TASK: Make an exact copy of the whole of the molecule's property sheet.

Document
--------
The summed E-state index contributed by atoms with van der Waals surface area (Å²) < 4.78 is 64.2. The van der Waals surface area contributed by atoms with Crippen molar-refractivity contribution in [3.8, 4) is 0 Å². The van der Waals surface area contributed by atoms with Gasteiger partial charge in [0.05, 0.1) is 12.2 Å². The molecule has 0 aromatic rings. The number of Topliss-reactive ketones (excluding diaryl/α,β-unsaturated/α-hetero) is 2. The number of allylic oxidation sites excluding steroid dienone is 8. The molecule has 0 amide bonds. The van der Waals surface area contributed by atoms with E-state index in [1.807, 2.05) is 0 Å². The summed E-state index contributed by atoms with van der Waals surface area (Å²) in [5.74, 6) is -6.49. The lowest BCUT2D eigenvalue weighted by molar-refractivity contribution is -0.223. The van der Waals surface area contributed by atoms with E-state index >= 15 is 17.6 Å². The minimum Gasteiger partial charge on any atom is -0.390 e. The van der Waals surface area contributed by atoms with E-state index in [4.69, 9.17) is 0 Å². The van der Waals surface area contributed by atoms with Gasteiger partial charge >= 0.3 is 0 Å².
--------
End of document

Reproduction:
The summed E-state index contributed by atoms with van der Waals surface area (Å²) < 4.78 is 64.2. The van der Waals surface area contributed by atoms with Crippen molar-refractivity contribution in [3.8, 4) is 0 Å². The van der Waals surface area contributed by atoms with Gasteiger partial charge in [0.05, 0.1) is 12.2 Å². The molecule has 0 aromatic rings. The number of Topliss-reactive ketones (excluding diaryl/α,β-unsaturated/α-hetero) is 2. The number of allylic oxidation sites excluding steroid dienone is 8. The molecule has 0 amide bonds. The van der Waals surface area contributed by atoms with E-state index in [1.807, 2.05) is 0 Å². The summed E-state index contributed by atoms with van der Waals surface area (Å²) in [5.74, 6) is -6.49. The lowest BCUT2D eigenvalue weighted by molar-refractivity contribution is -0.223. The van der Waals surface area contributed by atoms with E-state index >= 15 is 17.6 Å². The minimum Gasteiger partial charge on any atom is -0.390 e. The van der Waals surface area contributed by atoms with E-state index in [4.69, 9.17) is 0 Å². The van der Waals surface area contributed by atoms with Gasteiger partial charge >= 0.3 is 0 Å².